Homo ergaster skull KNM-WT 15000 (1.6 million years).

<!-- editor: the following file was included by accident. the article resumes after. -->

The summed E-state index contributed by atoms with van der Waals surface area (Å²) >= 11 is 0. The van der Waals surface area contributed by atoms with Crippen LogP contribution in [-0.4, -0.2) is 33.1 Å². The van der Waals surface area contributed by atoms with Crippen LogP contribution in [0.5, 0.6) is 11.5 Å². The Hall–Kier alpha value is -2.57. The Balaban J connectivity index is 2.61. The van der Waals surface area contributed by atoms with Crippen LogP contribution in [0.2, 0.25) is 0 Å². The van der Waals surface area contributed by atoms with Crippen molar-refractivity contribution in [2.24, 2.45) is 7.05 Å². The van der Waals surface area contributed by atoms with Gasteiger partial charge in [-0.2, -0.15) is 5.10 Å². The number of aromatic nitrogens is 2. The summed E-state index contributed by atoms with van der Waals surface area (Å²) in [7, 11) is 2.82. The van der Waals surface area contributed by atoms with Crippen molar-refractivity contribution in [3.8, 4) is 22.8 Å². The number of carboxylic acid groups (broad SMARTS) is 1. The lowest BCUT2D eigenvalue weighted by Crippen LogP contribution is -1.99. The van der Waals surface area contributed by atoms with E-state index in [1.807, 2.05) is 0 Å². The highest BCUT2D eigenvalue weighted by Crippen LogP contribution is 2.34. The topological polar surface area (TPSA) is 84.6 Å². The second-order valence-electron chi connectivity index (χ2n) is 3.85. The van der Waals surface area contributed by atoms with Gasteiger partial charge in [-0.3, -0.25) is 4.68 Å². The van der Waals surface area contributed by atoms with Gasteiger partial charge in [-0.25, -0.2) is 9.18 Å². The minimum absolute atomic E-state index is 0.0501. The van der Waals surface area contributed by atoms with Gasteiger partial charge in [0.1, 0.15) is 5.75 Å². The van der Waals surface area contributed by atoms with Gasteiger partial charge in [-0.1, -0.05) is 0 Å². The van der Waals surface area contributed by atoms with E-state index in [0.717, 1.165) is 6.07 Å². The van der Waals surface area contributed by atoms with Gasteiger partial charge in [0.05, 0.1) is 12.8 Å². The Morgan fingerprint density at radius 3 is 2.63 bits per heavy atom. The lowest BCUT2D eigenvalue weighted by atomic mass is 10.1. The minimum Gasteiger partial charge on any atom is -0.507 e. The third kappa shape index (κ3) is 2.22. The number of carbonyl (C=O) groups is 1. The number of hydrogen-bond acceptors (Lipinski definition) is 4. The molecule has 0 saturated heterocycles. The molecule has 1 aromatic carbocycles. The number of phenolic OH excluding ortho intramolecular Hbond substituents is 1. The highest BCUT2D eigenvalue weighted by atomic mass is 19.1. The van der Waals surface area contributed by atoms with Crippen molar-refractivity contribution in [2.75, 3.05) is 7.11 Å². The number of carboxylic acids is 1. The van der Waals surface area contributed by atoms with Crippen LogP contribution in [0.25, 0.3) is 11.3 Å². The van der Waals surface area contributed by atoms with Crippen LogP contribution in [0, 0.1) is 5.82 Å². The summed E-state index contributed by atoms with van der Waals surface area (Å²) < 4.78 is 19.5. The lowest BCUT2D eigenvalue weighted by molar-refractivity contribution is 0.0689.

The Homo ergaster Skull KNM-WT 15000 "Nariokotome Boy" or "Turkana Boy" was discovered by K. Kimeu in 1984 in Nariokotome, Kenya. It was first described by Brown, Harris, R. Leakey and Walker in Nature in 1985 as H. erectus. The completeness of this skull allowed scientists to get accurate measurements of brain size. Many other skeletal parts were also recovered, giving anthropologists a great deal of information regarding body size, limb proportions, age of death (probably 12 or 13 years) and whether or not language was possible. The pelvis reveals a greater ability to run than modern humans, and some reveal a closer affinity to australopithecines.